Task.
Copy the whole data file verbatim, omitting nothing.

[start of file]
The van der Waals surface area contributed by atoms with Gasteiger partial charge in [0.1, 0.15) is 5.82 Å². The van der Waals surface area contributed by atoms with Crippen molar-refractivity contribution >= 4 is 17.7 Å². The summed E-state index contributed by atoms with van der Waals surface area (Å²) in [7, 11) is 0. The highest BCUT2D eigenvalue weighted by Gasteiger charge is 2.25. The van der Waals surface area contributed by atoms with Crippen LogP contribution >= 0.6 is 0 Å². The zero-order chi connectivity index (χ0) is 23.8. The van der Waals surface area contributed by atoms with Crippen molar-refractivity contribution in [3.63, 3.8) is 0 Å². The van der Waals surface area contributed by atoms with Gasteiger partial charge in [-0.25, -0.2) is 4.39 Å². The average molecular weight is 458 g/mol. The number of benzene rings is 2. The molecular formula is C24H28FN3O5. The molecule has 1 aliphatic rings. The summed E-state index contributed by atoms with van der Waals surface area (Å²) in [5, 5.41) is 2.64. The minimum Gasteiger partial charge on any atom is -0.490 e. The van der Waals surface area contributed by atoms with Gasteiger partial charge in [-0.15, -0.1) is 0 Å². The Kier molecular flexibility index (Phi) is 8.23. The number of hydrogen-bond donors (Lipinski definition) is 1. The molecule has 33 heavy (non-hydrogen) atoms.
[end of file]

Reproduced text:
The van der Waals surface area contributed by atoms with Gasteiger partial charge in [0.1, 0.15) is 5.82 Å². The van der Waals surface area contributed by atoms with Crippen molar-refractivity contribution >= 4 is 17.7 Å². The summed E-state index contributed by atoms with van der Waals surface area (Å²) in [7, 11) is 0. The highest BCUT2D eigenvalue weighted by Gasteiger charge is 2.25. The van der Waals surface area contributed by atoms with Crippen LogP contribution >= 0.6 is 0 Å². The zero-order chi connectivity index (χ0) is 23.8. The van der Waals surface area contributed by atoms with Crippen molar-refractivity contribution in [3.63, 3.8) is 0 Å². The van der Waals surface area contributed by atoms with Gasteiger partial charge in [-0.25, -0.2) is 4.39 Å². The average molecular weight is 458 g/mol. The number of benzene rings is 2. The molecular formula is C24H28FN3O5. The molecule has 1 aliphatic rings. The summed E-state index contributed by atoms with van der Waals surface area (Å²) in [5, 5.41) is 2.64. The minimum Gasteiger partial charge on any atom is -0.490 e. The van der Waals surface area contributed by atoms with Gasteiger partial charge in [-0.15, -0.1) is 0 Å². The Kier molecular flexibility index (Phi) is 8.23. The number of hydrogen-bond donors (Lipinski definition) is 1. The molecule has 33 heavy (non-hydrogen) atoms.